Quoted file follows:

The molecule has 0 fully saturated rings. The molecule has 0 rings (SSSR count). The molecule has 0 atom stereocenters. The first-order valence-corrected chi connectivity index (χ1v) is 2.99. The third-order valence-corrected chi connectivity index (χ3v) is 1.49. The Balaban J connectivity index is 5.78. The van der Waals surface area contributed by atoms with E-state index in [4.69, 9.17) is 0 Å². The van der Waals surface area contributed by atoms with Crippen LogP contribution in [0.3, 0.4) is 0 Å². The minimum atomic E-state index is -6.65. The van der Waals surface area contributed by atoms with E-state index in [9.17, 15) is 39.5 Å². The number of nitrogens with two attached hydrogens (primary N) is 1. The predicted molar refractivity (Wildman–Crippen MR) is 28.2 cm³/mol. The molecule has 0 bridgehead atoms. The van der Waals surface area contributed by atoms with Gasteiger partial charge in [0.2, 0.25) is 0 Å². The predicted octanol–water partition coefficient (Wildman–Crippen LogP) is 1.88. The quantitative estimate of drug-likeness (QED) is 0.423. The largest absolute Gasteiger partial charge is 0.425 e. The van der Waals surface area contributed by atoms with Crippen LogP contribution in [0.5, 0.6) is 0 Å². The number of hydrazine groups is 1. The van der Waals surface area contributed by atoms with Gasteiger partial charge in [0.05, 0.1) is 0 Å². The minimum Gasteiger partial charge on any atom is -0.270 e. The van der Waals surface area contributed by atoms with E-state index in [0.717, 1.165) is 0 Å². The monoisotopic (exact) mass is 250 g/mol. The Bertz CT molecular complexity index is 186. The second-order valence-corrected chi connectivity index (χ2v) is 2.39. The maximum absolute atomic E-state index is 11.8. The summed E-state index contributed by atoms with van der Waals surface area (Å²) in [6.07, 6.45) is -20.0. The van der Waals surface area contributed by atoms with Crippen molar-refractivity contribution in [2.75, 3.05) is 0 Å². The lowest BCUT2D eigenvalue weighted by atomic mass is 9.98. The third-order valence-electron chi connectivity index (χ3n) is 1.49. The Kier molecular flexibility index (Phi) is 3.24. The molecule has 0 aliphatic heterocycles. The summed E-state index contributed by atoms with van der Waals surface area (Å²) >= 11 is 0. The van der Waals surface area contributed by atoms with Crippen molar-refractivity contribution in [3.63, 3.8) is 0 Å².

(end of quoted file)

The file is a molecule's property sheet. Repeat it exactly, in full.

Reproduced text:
The molecule has 0 fully saturated rings. The molecule has 0 rings (SSSR count). The molecule has 0 atom stereocenters. The first-order valence-corrected chi connectivity index (χ1v) is 2.99. The third-order valence-corrected chi connectivity index (χ3v) is 1.49. The Balaban J connectivity index is 5.78. The van der Waals surface area contributed by atoms with E-state index in [4.69, 9.17) is 0 Å². The van der Waals surface area contributed by atoms with Crippen LogP contribution in [0.3, 0.4) is 0 Å². The minimum atomic E-state index is -6.65. The van der Waals surface area contributed by atoms with E-state index in [9.17, 15) is 39.5 Å². The number of nitrogens with two attached hydrogens (primary N) is 1. The predicted molar refractivity (Wildman–Crippen MR) is 28.2 cm³/mol. The molecule has 0 bridgehead atoms. The van der Waals surface area contributed by atoms with Gasteiger partial charge in [0.2, 0.25) is 0 Å². The predicted octanol–water partition coefficient (Wildman–Crippen LogP) is 1.88. The quantitative estimate of drug-likeness (QED) is 0.423. The largest absolute Gasteiger partial charge is 0.425 e. The van der Waals surface area contributed by atoms with Crippen LogP contribution in [0.5, 0.6) is 0 Å². The number of hydrazine groups is 1. The van der Waals surface area contributed by atoms with Gasteiger partial charge in [0.05, 0.1) is 0 Å². The minimum Gasteiger partial charge on any atom is -0.270 e. The van der Waals surface area contributed by atoms with E-state index in [0.717, 1.165) is 0 Å². The monoisotopic (exact) mass is 250 g/mol. The Bertz CT molecular complexity index is 186. The second-order valence-corrected chi connectivity index (χ2v) is 2.39. The maximum absolute atomic E-state index is 11.8. The summed E-state index contributed by atoms with van der Waals surface area (Å²) in [6.07, 6.45) is -20.0. The van der Waals surface area contributed by atoms with Crippen molar-refractivity contribution in [2.75, 3.05) is 0 Å². The lowest BCUT2D eigenvalue weighted by atomic mass is 9.98. The third-order valence-electron chi connectivity index (χ3n) is 1.49. The Kier molecular flexibility index (Phi) is 3.24. The molecule has 0 aliphatic heterocycles. The summed E-state index contributed by atoms with van der Waals surface area (Å²) >= 11 is 0. The van der Waals surface area contributed by atoms with Crippen molar-refractivity contribution in [3.63, 3.8) is 0 Å².